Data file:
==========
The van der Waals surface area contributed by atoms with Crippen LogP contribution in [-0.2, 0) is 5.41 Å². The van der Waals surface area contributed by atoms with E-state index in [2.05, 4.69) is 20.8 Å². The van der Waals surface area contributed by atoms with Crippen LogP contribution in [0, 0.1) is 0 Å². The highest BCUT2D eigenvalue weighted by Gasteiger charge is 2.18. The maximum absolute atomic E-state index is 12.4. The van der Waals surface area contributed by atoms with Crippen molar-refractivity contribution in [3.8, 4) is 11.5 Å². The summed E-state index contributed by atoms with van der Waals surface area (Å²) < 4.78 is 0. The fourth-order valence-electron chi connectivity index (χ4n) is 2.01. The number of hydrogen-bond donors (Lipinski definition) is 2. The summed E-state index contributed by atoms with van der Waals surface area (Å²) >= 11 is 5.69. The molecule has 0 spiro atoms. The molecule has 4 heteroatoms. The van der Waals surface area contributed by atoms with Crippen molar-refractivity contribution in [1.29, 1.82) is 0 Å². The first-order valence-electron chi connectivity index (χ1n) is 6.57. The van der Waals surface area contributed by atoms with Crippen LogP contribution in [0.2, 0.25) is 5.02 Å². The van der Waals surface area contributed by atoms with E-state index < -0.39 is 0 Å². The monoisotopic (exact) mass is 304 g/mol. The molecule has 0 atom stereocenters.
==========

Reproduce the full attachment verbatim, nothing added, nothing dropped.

The van der Waals surface area contributed by atoms with Crippen LogP contribution in [-0.2, 0) is 5.41 Å². The van der Waals surface area contributed by atoms with E-state index in [2.05, 4.69) is 20.8 Å². The van der Waals surface area contributed by atoms with Crippen LogP contribution in [0, 0.1) is 0 Å². The highest BCUT2D eigenvalue weighted by Gasteiger charge is 2.18. The maximum absolute atomic E-state index is 12.4. The van der Waals surface area contributed by atoms with Crippen molar-refractivity contribution in [3.8, 4) is 11.5 Å². The summed E-state index contributed by atoms with van der Waals surface area (Å²) < 4.78 is 0. The fourth-order valence-electron chi connectivity index (χ4n) is 2.01. The number of hydrogen-bond donors (Lipinski definition) is 2. The summed E-state index contributed by atoms with van der Waals surface area (Å²) >= 11 is 5.69. The molecule has 0 spiro atoms. The molecule has 4 heteroatoms. The van der Waals surface area contributed by atoms with Crippen molar-refractivity contribution in [1.29, 1.82) is 0 Å². The first-order valence-electron chi connectivity index (χ1n) is 6.57. The van der Waals surface area contributed by atoms with Crippen LogP contribution in [0.2, 0.25) is 5.02 Å². The van der Waals surface area contributed by atoms with E-state index < -0.39 is 0 Å². The monoisotopic (exact) mass is 304 g/mol. The molecule has 0 atom stereocenters.